Saturday, December 17, 2005

Orhan case adjourned

The trial against Orhan Pamuk was adjourned within minutes of its commencing today when the defence put forth the contention that Pamuk’s comments were made before the law that makes it a crime to insult the national identity had come into force. While that may earn Pamuk reprieve when the case comes up for its next hearing on Feb 7, Pamuk in unlikely to gloat over the defence’s rather lame excuse in light of the spirit in which the remarks were made. It is akin to suggesting that Pamuk must be let off only because he made the comments in the nick of time. That is not very heartening for the reputation of an author on whose able shoulders rests not only the need for self-introspection within Turkish society but also the freedom and the discretion of a writer to bring to light injustices and wrongdoings.

Pamuk’s reaction to the developments hasn’t emerged in the media yet. Knowing him, it won’t be charitable. The silence may be for the sake of saving himself 3 years in gaol, but it is likely to singe the soul of one of the foremost activist-writers of our times.

Will be tracking the case as it moves along.
Pamuk displays his genius in his latest write-up by drawing attention to the larger malaise of globalization affecting erstwhile traditional socities like India and China. I shall not refer to its more contextual contents because that has received a lot of media coverage already, including on this blog.
That said, the drama we see unfolding is not, I think, a grotesque and inscrutable drama peculiar to Turkey; rather, it is an expression of a new global phenomenon that we are only just coming to acknowledge and that we must now begin, however slowly, to address. In recent years, we have witnessed the astounding economic rise of India and China, and in both these countries we have also seen the rapid expansion of the middle class, though I do not think we shall truly understand the people who have been part of this transformation until we have seen their private lives reflected in novels. Whatever you call these new élites—the non-Western bourgeoisie or the enriched bureaucracy—they, like the Westernizing élites in my own country, feel compelled to follow two separate and seemingly incompatible lines of action in order to legitimatize their newly acquired wealth and power. First, they must justify the rapid rise in their fortunes by assuming the idiom and the attitudes of the West; having created a demand for such knowledge, they then take it upon themselves to tutor their countrymen. When the people berate them for ignoring tradition, they respond by brandishing a virulent and intolerant nationalism. The disputes that a Flaubert-like outside observer might call bizarreries may simply be the clashes between these political and economic programs and the cultural aspirations they engender. On the one hand, there is the rush to join the global economy; on the other, the angry nationalism that sees true democracy and freedom of thought as Western inventions.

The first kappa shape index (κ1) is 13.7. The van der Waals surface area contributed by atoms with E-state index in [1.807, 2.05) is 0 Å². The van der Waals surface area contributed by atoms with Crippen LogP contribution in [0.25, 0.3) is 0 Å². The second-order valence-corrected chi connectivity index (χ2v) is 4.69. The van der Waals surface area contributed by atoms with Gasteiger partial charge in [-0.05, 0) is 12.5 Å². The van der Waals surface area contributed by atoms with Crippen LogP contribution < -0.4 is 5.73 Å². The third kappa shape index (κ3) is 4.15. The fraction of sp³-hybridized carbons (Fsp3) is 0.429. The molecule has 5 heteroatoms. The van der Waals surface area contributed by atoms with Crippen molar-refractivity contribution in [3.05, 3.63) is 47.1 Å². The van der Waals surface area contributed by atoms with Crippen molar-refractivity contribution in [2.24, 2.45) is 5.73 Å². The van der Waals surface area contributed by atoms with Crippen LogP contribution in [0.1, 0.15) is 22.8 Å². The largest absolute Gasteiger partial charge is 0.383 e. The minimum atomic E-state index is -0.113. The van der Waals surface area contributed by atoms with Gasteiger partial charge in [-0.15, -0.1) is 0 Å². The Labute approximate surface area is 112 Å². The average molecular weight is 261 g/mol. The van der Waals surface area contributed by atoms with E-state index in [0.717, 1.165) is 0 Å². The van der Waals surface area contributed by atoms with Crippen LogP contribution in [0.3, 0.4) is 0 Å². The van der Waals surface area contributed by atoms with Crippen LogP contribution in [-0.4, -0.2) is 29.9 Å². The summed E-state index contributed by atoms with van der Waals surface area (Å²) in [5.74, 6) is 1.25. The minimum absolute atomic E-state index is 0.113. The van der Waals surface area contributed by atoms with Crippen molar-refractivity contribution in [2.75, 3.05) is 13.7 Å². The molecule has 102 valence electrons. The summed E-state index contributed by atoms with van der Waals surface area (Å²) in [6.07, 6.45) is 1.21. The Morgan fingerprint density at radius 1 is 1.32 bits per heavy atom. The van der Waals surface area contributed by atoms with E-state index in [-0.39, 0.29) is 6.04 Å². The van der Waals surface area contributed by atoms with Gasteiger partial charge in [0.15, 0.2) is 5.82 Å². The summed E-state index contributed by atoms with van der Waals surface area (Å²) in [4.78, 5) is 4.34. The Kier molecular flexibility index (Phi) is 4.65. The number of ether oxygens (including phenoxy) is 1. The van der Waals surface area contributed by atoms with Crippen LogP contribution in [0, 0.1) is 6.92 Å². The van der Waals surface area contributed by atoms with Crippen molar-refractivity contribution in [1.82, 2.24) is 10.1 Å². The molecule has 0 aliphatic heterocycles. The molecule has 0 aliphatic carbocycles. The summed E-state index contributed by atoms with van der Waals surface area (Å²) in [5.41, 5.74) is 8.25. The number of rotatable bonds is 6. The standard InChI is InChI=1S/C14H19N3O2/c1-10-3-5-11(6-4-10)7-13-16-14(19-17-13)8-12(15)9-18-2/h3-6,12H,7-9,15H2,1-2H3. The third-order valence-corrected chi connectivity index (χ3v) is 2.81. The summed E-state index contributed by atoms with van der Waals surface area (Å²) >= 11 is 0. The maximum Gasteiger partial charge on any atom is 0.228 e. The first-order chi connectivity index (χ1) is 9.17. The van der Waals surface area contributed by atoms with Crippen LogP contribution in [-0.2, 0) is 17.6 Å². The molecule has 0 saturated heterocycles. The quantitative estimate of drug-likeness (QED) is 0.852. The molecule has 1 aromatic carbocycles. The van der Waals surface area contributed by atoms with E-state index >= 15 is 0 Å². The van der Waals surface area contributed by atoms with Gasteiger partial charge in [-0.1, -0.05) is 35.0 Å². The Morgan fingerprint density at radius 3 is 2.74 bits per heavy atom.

It is extremely important for writers to chronicle the ordinariness of lives caught in the cross-currents of such global conflicts. That is the only solace this rapid change can offer to those who cannot otherwise make sense of the benumbing transitions.
In a later passage, he questions the neocon philosophy of the Bush empire because it is seriously hampering the case of "western" democracy that people like him are trying to promote in their countries.
As tomorrow’s novelists prepare to narrate the private lives of the new élites, they are no doubt expecting the West to criticize the limits that their states place on freedom of expression. But these days the lies about the war in Iraq and the reports of secret C.I.A. prisons have so damaged the West’s credibility in Turkey and in other nations that it is more and more difficult for people like me to make the case for true Western democracy in my part of the world.
Pamuk is being smart in extending the essentially parochial debate to larger themes of our times, namely globalization and the war in Iraq. Ironically, his being hounded has landed him in a unique spot from which his comments on such unrelated topics will also draw notice. More power to him.

Orhan Pamuk: The fight for a novelist's soul

No comments: